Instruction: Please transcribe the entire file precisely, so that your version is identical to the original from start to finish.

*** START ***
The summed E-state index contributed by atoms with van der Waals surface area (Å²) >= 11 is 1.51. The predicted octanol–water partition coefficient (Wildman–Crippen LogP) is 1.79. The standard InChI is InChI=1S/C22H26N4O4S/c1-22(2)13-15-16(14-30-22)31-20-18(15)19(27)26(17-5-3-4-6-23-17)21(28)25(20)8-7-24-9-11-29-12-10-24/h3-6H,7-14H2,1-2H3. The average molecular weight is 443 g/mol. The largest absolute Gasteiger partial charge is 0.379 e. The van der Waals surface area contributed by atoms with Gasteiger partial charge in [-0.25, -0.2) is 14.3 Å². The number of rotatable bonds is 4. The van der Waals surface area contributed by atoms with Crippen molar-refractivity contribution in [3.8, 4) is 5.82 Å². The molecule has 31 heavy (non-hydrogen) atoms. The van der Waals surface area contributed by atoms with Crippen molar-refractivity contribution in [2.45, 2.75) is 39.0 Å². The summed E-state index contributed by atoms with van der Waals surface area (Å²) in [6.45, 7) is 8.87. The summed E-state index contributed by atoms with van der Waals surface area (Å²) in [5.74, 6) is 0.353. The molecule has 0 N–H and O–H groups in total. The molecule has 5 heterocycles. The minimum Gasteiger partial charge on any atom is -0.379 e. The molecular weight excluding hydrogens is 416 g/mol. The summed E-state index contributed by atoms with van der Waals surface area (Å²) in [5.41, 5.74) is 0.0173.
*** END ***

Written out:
The summed E-state index contributed by atoms with van der Waals surface area (Å²) >= 11 is 1.51. The predicted octanol–water partition coefficient (Wildman–Crippen LogP) is 1.79. The standard InChI is InChI=1S/C22H26N4O4S/c1-22(2)13-15-16(14-30-22)31-20-18(15)19(27)26(17-5-3-4-6-23-17)21(28)25(20)8-7-24-9-11-29-12-10-24/h3-6H,7-14H2,1-2H3. The average molecular weight is 443 g/mol. The largest absolute Gasteiger partial charge is 0.379 e. The van der Waals surface area contributed by atoms with Gasteiger partial charge in [-0.25, -0.2) is 14.3 Å². The number of rotatable bonds is 4. The van der Waals surface area contributed by atoms with Crippen molar-refractivity contribution in [3.8, 4) is 5.82 Å². The molecule has 31 heavy (non-hydrogen) atoms. The van der Waals surface area contributed by atoms with Crippen molar-refractivity contribution in [2.45, 2.75) is 39.0 Å². The summed E-state index contributed by atoms with van der Waals surface area (Å²) in [6.45, 7) is 8.87. The summed E-state index contributed by atoms with van der Waals surface area (Å²) in [5.74, 6) is 0.353. The molecule has 0 N–H and O–H groups in total. The molecule has 5 heterocycles. The minimum Gasteiger partial charge on any atom is -0.379 e. The molecular weight excluding hydrogens is 416 g/mol. The summed E-state index contributed by atoms with van der Waals surface area (Å²) in [5.41, 5.74) is 0.0173.